When caring for someone with dementia, it can be difficult to know what to do. You want to keep your loved one safe and happy, but you also don’t want them to be at risk of falling or getting lost. You may feel guilty about not being able to care for them yourself anymore and worry that they won’t be getting the best possible treatment at home. Fortunately, there are several ways that memory care in Ocean Springs, MS can help your family understand more about your loved one’s condition and how best to handle it moving forward.
A Professional Staff Can Spot Symptoms You Might Not Be Aware Of
A trained memory care professional will recognize and address symptoms of dementia, such as memory loss and confusion, that you may not be aware of. The professional is also knowledgeable about medications and their side effects; they can help you to understand how they affect the resident’s health. In addition, they can provide guidance on diet, exercise, and other routines that your loved one needs to maintain their comfort level at home.
Finally, because memory care is often provided in a group setting (where there are other people with dementia), it allows professional team members to learn how to deal with behavioral issues like wandering or agitation in others.
Memory Care Provides A Full Rehabilitation Program Tailored To Your Loved One
As the disease progresses, your loved one’s needs will change. They will have less and less control over their ability to care for themselves. Memory care communities provide a full rehabilitation program tailored to your loved one’s medical condition that may include the following:
- Physical therapy: When you or a family member has had a stroke or other physical ailment, it cannot be easy to do simple tasks like walking again. A therapist can help by working on muscle weakness and teaching new skills to improve strength, flexibility, and balance.
- Occupational therapy: For people with dementia who can still walk around safely on their own but struggle with everyday tasks like bathing or cooking food, occupational therapists can work with these individuals to develop strategies for completing these tasks independently without hurting themselves or others around them.
- Speech therapy: As dementia progresses into its later stages, communication becomes increasingly more difficult because patients lose their ability to speak clearly and comprehend what others are saying when speaking directly at them (known as “auditory processing”). This hindrance can make socialization nearly impossible unless someone else initiates conversations with them, which unfortunately leads to many other problems.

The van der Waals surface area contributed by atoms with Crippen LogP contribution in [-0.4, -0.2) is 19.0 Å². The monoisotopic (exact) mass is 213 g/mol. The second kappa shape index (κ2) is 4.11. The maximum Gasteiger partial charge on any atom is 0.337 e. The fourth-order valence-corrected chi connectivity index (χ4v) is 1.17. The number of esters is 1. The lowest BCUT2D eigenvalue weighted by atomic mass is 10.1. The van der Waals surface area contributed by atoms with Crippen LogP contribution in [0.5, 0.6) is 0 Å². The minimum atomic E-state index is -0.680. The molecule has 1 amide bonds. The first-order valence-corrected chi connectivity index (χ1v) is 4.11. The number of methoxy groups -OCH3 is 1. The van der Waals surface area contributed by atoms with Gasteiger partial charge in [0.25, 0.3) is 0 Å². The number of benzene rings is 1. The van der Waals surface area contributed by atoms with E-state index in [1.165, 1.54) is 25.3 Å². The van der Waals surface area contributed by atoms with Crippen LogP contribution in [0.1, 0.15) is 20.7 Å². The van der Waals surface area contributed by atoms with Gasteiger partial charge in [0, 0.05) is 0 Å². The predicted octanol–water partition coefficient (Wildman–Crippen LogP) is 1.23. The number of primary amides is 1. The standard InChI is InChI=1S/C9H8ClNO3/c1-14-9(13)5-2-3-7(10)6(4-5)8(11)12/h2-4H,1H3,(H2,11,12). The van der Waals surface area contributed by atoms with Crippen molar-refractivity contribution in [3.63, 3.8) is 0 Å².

Your Loved One May Do Better In A Residential Setting
If your loved one needs to be in a group, they may do better in a residential setting. Residential care can offer your loved one more attention from staff and a full rehabilitation program. They will also get more activities, socialization, and sleep than they would on their own at home.
Your Loved One Will Get The Attention And Monitoring They Need At All Times
You will feel more confident knowing that your loved one is receiving the attention and monitoring they need at all times. Your loved one will have a full-time caregiver to help them with daily activities, such as bathing, dressing, and eating. The caregiving team will also ensure that your loved one gets medical attention they require if they need it.
Your loved one’s needs will be met consistently throughout each day; there are no gaps in supervision or care that could result in injury or illness. Additionally, caregivers work with each resident to create an individualized schedule of activities so that there is always something interesting going on for them to engage in throughout the day—whether it is music therapy or coloring with their friends during lunchtime, or an afternoon game of cards after dinner!